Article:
A trio of Iowa wind farms being developed by utility MidAmerican Energy Co. promises to put Mortenson Construction to the test. That is because the projects – the 443.9 MW Rolling Hills, 29.9 MW Pomeroy and 119.6 MW Laurel – are being built simultaneously.
The build-out of the wind farms began on May 16 and requires the continuous delivery and assembly of 10 Siemens 2.3 MW turbines per week until mid to late November, says Tom Budler, MidAmerican Energy's general manager of wind development, adding that 593.4 MW will bring the company's Iowa total to 1,877 MW.
‘For the state of Iowa [the three projects] are going to mean a lot for renewables,’ he says.
In fact, besides one other smaller wind project in the state, the MidAmerican Energy projects represent the lion's share of new installed capacity in the state. Taken together, this is the largest combined project ever undertaken by Mortenson.
While Mortenson is nearly complete with the design and has started the construction of foundations, access roads and underground collection, the company plans to concentrate on turbine delivery, which underscores the importance of logistics and planning.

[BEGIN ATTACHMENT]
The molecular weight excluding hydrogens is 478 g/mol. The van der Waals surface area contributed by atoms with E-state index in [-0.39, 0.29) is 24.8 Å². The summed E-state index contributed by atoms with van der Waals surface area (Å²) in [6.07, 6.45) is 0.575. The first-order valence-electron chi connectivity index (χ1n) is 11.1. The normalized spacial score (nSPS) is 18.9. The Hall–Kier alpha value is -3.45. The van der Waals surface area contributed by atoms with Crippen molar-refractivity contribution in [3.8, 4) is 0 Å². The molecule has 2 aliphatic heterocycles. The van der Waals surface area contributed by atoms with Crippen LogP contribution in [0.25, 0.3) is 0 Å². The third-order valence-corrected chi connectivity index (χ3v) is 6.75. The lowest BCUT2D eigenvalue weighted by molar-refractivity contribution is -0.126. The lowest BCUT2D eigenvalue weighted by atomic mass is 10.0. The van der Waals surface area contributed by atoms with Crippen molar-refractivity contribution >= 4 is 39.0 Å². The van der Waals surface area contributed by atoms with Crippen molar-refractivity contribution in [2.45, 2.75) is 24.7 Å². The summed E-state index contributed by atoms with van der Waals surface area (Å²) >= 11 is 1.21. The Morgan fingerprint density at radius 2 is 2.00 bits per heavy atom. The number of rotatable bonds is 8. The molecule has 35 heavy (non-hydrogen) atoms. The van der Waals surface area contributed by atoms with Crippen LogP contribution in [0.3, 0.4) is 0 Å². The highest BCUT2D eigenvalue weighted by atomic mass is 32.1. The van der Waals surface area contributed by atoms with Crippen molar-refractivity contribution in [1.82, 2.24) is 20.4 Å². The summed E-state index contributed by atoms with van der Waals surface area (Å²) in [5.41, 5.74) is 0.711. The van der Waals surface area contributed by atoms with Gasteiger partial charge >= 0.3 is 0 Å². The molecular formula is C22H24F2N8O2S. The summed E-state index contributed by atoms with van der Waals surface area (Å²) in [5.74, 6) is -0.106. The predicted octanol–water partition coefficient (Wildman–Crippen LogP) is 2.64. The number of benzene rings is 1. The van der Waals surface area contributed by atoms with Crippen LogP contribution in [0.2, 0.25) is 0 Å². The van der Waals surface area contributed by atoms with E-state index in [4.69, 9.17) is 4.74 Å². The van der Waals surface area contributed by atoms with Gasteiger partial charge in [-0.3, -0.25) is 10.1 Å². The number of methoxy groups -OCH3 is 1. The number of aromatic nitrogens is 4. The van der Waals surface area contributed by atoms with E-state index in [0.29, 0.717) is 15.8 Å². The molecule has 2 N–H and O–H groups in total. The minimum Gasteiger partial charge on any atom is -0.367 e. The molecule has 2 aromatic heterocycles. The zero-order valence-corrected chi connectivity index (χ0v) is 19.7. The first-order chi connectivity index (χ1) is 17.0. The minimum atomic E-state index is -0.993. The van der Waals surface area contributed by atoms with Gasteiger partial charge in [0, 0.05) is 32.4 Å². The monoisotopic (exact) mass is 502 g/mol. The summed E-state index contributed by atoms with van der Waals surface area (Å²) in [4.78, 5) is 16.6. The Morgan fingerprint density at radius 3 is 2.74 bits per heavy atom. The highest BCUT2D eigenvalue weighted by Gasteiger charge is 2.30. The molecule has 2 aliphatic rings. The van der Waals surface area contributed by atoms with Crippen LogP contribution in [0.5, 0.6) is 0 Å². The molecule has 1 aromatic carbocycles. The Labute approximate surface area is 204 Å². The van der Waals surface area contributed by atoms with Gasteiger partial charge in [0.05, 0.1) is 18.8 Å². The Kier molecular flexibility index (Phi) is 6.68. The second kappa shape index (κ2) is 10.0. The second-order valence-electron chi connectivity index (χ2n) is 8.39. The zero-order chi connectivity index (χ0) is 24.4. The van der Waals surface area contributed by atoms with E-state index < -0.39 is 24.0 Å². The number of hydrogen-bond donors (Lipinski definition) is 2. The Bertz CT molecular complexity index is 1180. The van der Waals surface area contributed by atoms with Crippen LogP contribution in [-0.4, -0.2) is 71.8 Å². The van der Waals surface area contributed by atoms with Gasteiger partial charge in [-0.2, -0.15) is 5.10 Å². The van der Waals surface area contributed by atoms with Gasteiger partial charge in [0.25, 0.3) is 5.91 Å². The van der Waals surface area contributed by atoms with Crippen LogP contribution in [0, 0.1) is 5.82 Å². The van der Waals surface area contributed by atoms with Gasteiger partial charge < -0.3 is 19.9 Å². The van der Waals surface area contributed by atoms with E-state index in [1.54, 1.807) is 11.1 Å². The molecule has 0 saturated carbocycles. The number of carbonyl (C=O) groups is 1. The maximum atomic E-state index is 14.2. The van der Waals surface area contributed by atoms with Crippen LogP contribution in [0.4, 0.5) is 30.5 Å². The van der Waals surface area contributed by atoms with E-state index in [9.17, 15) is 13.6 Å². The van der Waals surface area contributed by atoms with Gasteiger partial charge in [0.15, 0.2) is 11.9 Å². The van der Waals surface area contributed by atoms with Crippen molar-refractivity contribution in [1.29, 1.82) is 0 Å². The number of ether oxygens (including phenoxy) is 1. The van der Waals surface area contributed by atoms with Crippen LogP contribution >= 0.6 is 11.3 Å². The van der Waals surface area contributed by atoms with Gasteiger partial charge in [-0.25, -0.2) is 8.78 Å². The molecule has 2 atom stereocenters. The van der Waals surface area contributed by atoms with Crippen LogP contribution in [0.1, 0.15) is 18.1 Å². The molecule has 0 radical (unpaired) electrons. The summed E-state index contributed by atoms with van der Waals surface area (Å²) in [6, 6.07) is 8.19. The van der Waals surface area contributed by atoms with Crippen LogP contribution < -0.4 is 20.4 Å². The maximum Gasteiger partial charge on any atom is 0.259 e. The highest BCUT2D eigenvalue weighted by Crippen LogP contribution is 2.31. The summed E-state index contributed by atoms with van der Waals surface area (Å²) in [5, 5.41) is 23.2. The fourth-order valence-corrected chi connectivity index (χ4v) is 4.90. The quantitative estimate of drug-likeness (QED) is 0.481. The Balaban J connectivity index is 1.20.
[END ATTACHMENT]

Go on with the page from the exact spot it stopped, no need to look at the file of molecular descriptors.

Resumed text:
Some of the turbines are coming from Denmark and are arriving through the Port of Duluth, while other components will arrive from Siemens' Hutchinson, Kan., facility. Some components are also arriving from the Siemens facility in Fort Madison, Iowa, by truck.
The turbines for the Rolling Hills project will require more than 2,000 semi loads of turbine components, more than 8,000 truckloads of concrete and 110 miles of crane walks, according to Tim Maag, a vice president and general manager for the Mortenson Renewable Energy Groups.
MidAmerican Energy says that all three projects need to be completed by the end of the year. To ensure that the projects stay on schedule, MidAmerican Energy, Siemens and Mortenson are using a staging area near the site to pre-load about two turbines' worth of component deliveries per day, and then it begins all over again.
The staging calls for turbines to be shipped to the local area the day before and then unloaded for the next day, says Tom Kristensen, construction executive at Mortenson Construction.
‘We've laid out the plan as best we can, and we know that the weather is going to change,’ Kristensen says. ‘And there could be transportation issues, so the better the communication, the better we can work together.’
With rolling hills and terraces, the terrain near the turbine sites is challenging. For example, there are areas where the 16,000 WA cranes cannot operate, which requires them to be completely dismantled, trucked to the site, and re-assembled across the 140 square miles of the project.
What's more, construction at the site will be tricky due to the area's wet soils resulting from heavy rains.
‘In some spots, some drying has occurred,’ Kristensen says. ‘However, there are three particular locations on the site that may never dry. On Pomeroy, it will be an issue all the way through.’